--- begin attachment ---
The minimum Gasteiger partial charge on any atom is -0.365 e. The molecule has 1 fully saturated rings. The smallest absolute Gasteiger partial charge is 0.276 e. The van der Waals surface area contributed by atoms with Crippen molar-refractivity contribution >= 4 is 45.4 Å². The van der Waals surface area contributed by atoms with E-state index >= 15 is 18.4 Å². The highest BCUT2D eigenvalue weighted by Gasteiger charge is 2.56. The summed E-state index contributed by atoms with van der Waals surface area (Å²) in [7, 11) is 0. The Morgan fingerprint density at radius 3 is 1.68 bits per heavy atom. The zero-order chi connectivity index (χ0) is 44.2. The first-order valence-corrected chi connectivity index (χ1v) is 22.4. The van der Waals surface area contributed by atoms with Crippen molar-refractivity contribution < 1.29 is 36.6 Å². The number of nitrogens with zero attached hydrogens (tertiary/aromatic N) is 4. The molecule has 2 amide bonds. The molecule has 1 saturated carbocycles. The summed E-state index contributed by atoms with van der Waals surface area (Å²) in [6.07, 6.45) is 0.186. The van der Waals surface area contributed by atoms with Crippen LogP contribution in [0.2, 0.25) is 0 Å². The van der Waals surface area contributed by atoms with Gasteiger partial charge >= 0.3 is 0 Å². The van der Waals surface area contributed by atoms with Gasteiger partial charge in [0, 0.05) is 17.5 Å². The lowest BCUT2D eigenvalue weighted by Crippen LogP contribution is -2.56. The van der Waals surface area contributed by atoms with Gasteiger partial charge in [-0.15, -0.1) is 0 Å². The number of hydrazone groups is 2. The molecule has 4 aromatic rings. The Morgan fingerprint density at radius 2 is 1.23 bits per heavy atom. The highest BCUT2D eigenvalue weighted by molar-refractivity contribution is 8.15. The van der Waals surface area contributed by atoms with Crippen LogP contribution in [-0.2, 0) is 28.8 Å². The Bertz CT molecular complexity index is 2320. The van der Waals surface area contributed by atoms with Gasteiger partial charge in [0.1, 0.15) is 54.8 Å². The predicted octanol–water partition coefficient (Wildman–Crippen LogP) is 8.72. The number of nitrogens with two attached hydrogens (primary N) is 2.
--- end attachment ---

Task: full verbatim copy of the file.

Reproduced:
The minimum Gasteiger partial charge on any atom is -0.365 e. The molecule has 1 fully saturated rings. The smallest absolute Gasteiger partial charge is 0.276 e. The van der Waals surface area contributed by atoms with Crippen molar-refractivity contribution >= 4 is 45.4 Å². The van der Waals surface area contributed by atoms with E-state index >= 15 is 18.4 Å². The highest BCUT2D eigenvalue weighted by Gasteiger charge is 2.56. The summed E-state index contributed by atoms with van der Waals surface area (Å²) in [7, 11) is 0. The Morgan fingerprint density at radius 3 is 1.68 bits per heavy atom. The zero-order chi connectivity index (χ0) is 44.2. The first-order valence-corrected chi connectivity index (χ1v) is 22.4. The van der Waals surface area contributed by atoms with Crippen molar-refractivity contribution < 1.29 is 36.6 Å². The number of nitrogens with zero attached hydrogens (tertiary/aromatic N) is 4. The molecule has 2 amide bonds. The molecule has 1 saturated carbocycles. The summed E-state index contributed by atoms with van der Waals surface area (Å²) in [6.07, 6.45) is 0.186. The van der Waals surface area contributed by atoms with Crippen LogP contribution in [0.2, 0.25) is 0 Å². The van der Waals surface area contributed by atoms with Gasteiger partial charge >= 0.3 is 0 Å². The van der Waals surface area contributed by atoms with Gasteiger partial charge in [0, 0.05) is 17.5 Å². The lowest BCUT2D eigenvalue weighted by Crippen LogP contribution is -2.56. The van der Waals surface area contributed by atoms with Gasteiger partial charge in [-0.15, -0.1) is 0 Å². The number of hydrazone groups is 2. The molecule has 4 aromatic rings. The Morgan fingerprint density at radius 2 is 1.23 bits per heavy atom. The highest BCUT2D eigenvalue weighted by molar-refractivity contribution is 8.15. The van der Waals surface area contributed by atoms with Crippen LogP contribution in [-0.2, 0) is 28.8 Å². The Bertz CT molecular complexity index is 2320. The van der Waals surface area contributed by atoms with Gasteiger partial charge in [0.1, 0.15) is 54.8 Å². The predicted octanol–water partition coefficient (Wildman–Crippen LogP) is 8.72. The number of nitrogens with two attached hydrogens (primary N) is 2.